Forum confronts need for inclusion in Canadian art

A debate about diversity in the visual arts, in Mississauga, one of our more diverse Toronto suburbs. Given the pace of change in Canada’s diversity, somewhat natural that it takes time to be reflected in all areas, whether it be management, political, or artistic. Even for artists of the mainstream, like my father, it is hard to get into Canadian galleries:

“As far as getting art into the galleries, there seems to be some sort of a tick box that they go through that we’re just not put in the know about — what they qualify as Canadian art and what should be promoted — and through discussions like tonight, we’re basically sharing that those tick boxes need to be changed or re-evaluated,” said O’Hara.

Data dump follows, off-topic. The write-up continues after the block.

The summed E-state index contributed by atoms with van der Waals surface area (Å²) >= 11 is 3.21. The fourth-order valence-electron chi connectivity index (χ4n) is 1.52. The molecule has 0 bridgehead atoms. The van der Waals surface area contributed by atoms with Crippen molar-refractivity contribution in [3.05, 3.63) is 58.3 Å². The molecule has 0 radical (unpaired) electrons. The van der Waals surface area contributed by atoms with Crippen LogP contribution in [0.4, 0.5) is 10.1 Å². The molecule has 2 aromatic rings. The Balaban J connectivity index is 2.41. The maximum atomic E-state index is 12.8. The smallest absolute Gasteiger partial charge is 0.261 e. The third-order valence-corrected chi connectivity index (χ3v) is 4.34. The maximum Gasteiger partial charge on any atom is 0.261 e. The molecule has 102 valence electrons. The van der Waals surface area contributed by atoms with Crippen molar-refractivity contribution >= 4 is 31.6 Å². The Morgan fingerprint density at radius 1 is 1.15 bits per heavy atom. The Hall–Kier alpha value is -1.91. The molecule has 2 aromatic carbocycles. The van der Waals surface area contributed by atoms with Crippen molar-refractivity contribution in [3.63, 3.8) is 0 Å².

As a photographer living in Mississauga, O’Hara said, the real definition of Canadian art is so elastic that it can’t be pigeonholed.

“For me, the great thing is that Canada is so diverse and so wide and so young that you can put two art works side by side (and they) both represent Canada in their own particular way,” she said “I love the fact that it’s not homogeneous — it’s always dynamic and moving.”

Forum confronts need for inclusion in Canadian art.

About Andrew
Andrew blogs and tweets public policy issues, particularly the relationship between the political and bureaucratic levels, citizenship and multiculturalism. His latest book, Policy Arrogance or Innocent Bias, recounts his experience as a senior public servant in this area.

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